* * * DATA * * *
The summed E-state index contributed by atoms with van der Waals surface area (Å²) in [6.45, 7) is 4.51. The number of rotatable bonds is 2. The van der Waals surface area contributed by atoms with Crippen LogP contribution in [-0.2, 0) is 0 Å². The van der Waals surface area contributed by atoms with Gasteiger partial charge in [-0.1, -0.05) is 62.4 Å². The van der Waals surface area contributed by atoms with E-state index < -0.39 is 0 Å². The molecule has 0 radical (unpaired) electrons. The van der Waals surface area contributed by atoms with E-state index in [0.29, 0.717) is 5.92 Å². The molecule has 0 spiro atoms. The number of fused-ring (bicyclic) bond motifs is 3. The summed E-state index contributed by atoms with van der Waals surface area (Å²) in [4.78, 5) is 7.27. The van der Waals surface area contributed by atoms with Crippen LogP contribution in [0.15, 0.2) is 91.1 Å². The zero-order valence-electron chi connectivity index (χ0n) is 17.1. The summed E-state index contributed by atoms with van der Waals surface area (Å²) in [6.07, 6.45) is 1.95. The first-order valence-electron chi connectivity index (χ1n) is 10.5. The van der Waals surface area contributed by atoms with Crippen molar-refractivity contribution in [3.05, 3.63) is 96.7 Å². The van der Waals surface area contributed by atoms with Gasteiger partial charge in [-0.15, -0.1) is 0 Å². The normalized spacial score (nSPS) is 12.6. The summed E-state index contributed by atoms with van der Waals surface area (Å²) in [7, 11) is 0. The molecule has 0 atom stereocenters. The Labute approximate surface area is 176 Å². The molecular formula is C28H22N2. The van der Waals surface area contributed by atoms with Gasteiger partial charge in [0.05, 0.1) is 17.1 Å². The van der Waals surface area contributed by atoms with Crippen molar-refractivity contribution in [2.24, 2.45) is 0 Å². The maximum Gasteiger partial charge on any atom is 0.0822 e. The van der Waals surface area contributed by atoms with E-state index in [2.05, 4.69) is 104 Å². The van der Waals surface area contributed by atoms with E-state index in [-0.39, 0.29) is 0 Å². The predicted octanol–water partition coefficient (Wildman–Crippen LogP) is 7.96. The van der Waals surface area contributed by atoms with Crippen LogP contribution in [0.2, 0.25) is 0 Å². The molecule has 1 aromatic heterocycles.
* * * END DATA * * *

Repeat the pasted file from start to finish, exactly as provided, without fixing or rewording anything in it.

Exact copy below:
The summed E-state index contributed by atoms with van der Waals surface area (Å²) in [6.45, 7) is 4.51. The number of rotatable bonds is 2. The van der Waals surface area contributed by atoms with Crippen LogP contribution in [-0.2, 0) is 0 Å². The van der Waals surface area contributed by atoms with Gasteiger partial charge in [-0.1, -0.05) is 62.4 Å². The van der Waals surface area contributed by atoms with E-state index < -0.39 is 0 Å². The molecule has 0 radical (unpaired) electrons. The van der Waals surface area contributed by atoms with E-state index in [0.29, 0.717) is 5.92 Å². The molecule has 0 spiro atoms. The number of fused-ring (bicyclic) bond motifs is 3. The summed E-state index contributed by atoms with van der Waals surface area (Å²) in [4.78, 5) is 7.27. The van der Waals surface area contributed by atoms with Crippen LogP contribution in [0.15, 0.2) is 91.1 Å². The zero-order valence-electron chi connectivity index (χ0n) is 17.1. The summed E-state index contributed by atoms with van der Waals surface area (Å²) in [6.07, 6.45) is 1.95. The first-order valence-electron chi connectivity index (χ1n) is 10.5. The van der Waals surface area contributed by atoms with Crippen molar-refractivity contribution in [3.05, 3.63) is 96.7 Å². The van der Waals surface area contributed by atoms with Gasteiger partial charge in [-0.15, -0.1) is 0 Å². The normalized spacial score (nSPS) is 12.6. The summed E-state index contributed by atoms with van der Waals surface area (Å²) in [7, 11) is 0. The molecule has 0 atom stereocenters. The Labute approximate surface area is 176 Å². The molecular formula is C28H22N2. The van der Waals surface area contributed by atoms with Gasteiger partial charge in [0.05, 0.1) is 17.1 Å². The van der Waals surface area contributed by atoms with Crippen molar-refractivity contribution in [2.24, 2.45) is 0 Å². The maximum Gasteiger partial charge on any atom is 0.0822 e. The van der Waals surface area contributed by atoms with E-state index in [2.05, 4.69) is 104 Å². The van der Waals surface area contributed by atoms with E-state index in [-0.39, 0.29) is 0 Å². The predicted octanol–water partition coefficient (Wildman–Crippen LogP) is 7.96. The van der Waals surface area contributed by atoms with Crippen LogP contribution in [0.2, 0.25) is 0 Å². The molecule has 1 aromatic heterocycles.